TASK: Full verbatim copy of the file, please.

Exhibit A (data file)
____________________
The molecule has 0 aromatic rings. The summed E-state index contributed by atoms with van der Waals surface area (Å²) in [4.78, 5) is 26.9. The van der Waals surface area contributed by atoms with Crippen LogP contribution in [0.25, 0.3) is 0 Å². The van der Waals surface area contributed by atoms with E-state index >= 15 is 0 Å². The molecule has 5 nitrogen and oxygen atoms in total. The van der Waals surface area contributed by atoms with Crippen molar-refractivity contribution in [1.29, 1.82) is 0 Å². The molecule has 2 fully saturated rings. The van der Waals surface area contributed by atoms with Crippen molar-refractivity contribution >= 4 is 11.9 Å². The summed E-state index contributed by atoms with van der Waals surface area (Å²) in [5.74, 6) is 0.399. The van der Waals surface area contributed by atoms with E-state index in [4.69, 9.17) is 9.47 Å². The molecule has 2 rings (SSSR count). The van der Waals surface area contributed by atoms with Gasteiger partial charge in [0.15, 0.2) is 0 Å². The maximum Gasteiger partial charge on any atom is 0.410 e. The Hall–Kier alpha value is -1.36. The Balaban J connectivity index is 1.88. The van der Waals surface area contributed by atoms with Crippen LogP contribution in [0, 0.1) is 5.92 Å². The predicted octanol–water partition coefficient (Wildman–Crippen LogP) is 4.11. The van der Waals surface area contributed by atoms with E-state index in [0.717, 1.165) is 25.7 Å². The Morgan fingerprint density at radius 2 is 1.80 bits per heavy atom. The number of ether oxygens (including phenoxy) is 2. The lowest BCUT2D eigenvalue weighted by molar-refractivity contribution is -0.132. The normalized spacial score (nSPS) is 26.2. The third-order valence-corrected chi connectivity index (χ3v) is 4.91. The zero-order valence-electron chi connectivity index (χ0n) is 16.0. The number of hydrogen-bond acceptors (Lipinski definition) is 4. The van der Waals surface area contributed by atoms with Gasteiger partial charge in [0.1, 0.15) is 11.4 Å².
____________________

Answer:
The molecule has 0 aromatic rings. The summed E-state index contributed by atoms with van der Waals surface area (Å²) in [4.78, 5) is 26.9. The van der Waals surface area contributed by atoms with Crippen LogP contribution in [0.25, 0.3) is 0 Å². The van der Waals surface area contributed by atoms with E-state index >= 15 is 0 Å². The molecule has 5 nitrogen and oxygen atoms in total. The van der Waals surface area contributed by atoms with Crippen molar-refractivity contribution in [1.29, 1.82) is 0 Å². The molecule has 2 fully saturated rings. The van der Waals surface area contributed by atoms with Crippen molar-refractivity contribution >= 4 is 11.9 Å². The summed E-state index contributed by atoms with van der Waals surface area (Å²) in [5.74, 6) is 0.399. The van der Waals surface area contributed by atoms with E-state index in [4.69, 9.17) is 9.47 Å². The molecule has 2 rings (SSSR count). The van der Waals surface area contributed by atoms with Gasteiger partial charge in [0.15, 0.2) is 0 Å². The maximum Gasteiger partial charge on any atom is 0.410 e. The Hall–Kier alpha value is -1.36. The Balaban J connectivity index is 1.88. The van der Waals surface area contributed by atoms with Crippen LogP contribution in [0, 0.1) is 5.92 Å². The predicted octanol–water partition coefficient (Wildman–Crippen LogP) is 4.11. The van der Waals surface area contributed by atoms with E-state index in [0.717, 1.165) is 25.7 Å². The Morgan fingerprint density at radius 2 is 1.80 bits per heavy atom. The number of ether oxygens (including phenoxy) is 2. The lowest BCUT2D eigenvalue weighted by molar-refractivity contribution is -0.132. The normalized spacial score (nSPS) is 26.2. The third-order valence-corrected chi connectivity index (χ3v) is 4.91. The zero-order valence-electron chi connectivity index (χ0n) is 16.0. The number of hydrogen-bond acceptors (Lipinski definition) is 4. The van der Waals surface area contributed by atoms with Gasteiger partial charge in [0.1, 0.15) is 11.4 Å².